Quote:
My advice, start looking around on the internet instead of looking at the numbers I posted here (also from the internet).
The numbers are very clear and cannot be debated. The Rotterdam metro is 37 kilometers long and has 37 stations. The Brussels metro is 38 kilometers long and has 59 stations. Brussels also has the premetro wich is 13kilometers long and has 15 stations.

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Try to find out if there is any site matching your ideas. Please tell us when you found something like that.
Difficult to convince you. You are so chauvinistic about your city that every reasonable arguement flows of you like water on a duck. You have to accept that randstadrail and sneltram are not metrolines by any standard.

I see that Sweek also tried to explain the difference between metro and suburban rail. I cannot do anything more. It's not really important. Wat baten kaars en bril als de uil niet zienen wil.

This is what I consider to be the Rotterdam metro. Nothing more, and it's 37 kilometers long! (No sneltram or suburban randstadrails on this map!)


Last edited by hix; July 19th, 2009 at 12:08 PM.
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Old July 19th, 2009, 12:09 PM   #43
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Quote:
Originally Posted by hix View Post
Now, only Rotterdam people want to prove by all means that there Metro is bigger.
I'm not from Rotterdam
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Old July 19th, 2009, 12:12 PM   #44
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Quote:
Originally Posted by xlchris View Post
I'm not from Rotterdam
I'm sorry. My mistake.
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Old July 19th, 2009, 12:55 PM   #45
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Old July 19th, 2009, 02:24 PM   #46
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Quote:
Originally Posted by hix View Post
I didn't forget you, Slagathor. I went to Rotterdam yesterday and there in the subway itself they mention only two lines on the maps. Erasmusline from Centraal station to Spijkenisse and the Calandline. That's a total of 37 km.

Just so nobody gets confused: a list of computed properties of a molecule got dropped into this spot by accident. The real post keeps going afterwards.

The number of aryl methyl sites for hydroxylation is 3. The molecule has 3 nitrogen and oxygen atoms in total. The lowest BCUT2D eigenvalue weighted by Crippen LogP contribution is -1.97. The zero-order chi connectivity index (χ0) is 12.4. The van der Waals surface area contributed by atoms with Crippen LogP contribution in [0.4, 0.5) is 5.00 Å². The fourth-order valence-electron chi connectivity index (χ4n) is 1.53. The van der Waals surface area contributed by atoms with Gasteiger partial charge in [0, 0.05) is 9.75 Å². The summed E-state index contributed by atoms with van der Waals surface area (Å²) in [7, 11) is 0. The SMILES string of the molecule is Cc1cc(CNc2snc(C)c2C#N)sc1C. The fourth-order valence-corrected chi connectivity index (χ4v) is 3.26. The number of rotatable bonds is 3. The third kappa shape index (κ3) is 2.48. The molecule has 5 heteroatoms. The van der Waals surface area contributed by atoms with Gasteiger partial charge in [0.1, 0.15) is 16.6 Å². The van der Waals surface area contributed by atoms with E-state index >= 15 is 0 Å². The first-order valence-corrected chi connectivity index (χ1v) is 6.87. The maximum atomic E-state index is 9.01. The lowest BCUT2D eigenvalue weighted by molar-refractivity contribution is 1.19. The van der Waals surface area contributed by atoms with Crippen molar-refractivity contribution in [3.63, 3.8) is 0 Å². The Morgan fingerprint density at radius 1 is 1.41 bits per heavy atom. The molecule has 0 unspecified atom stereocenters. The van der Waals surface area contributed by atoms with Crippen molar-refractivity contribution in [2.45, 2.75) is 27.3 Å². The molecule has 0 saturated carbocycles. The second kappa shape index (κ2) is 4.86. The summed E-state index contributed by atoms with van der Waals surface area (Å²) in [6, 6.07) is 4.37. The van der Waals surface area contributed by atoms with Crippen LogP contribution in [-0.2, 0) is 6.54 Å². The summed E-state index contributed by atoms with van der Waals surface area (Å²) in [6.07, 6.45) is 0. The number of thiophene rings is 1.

I agree with that. I would never count the sneltram, for instance.

Randstadrail Erasmus line, however, I think is different. As I explained before.

Quote:
A metro is a urban railroad, not a suburban. Randstadrail is a railroad that connects The Hague and Rotterdam with stops in between. So it's not a metro. It's not even connected (yet)with the Rotterdam metro.
Bear in mind we're dealing with the Randstad area here. The Netherlands doesn't have any true metropolises, so by your standards you could argue there isn't a proper metro in the entire country. Instead, there's just a bunch of railways of varying degrees connecting stuff up. With all due respect, I think that's a little extreme.

Turn your definition around, for a moment, if you will. You think RandstadRail ceases to be a metro when it leaves the Rotterdam urban area (keep in mind the same cars will soon run from Spijkenissen to The Hague in 1 go). What if someone said: "Rotterdam doesn't have a metro, it is serviced by a lightrail system that spans across the Randstad Zuidvleugel." <-- that claim fits your definition perfectly. Doesn't it?

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You didn't read well. I said very clairly that I considere the Spijkenisse line as a full metro.
My bad.

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I'm not talking about subway, but metro. (I find the name subway confusing) For me a metro is a Urban railway. I can be underground but can be on grade or on viaducts... Connections between cities can never be metro. Even if they look very much like a metro, the simple fact that the largest part of the line is outside the city makes it a suburban line.

In other words: Randstadrail is not used for transportation in Rotterdam but brings the passengers in en out of the city....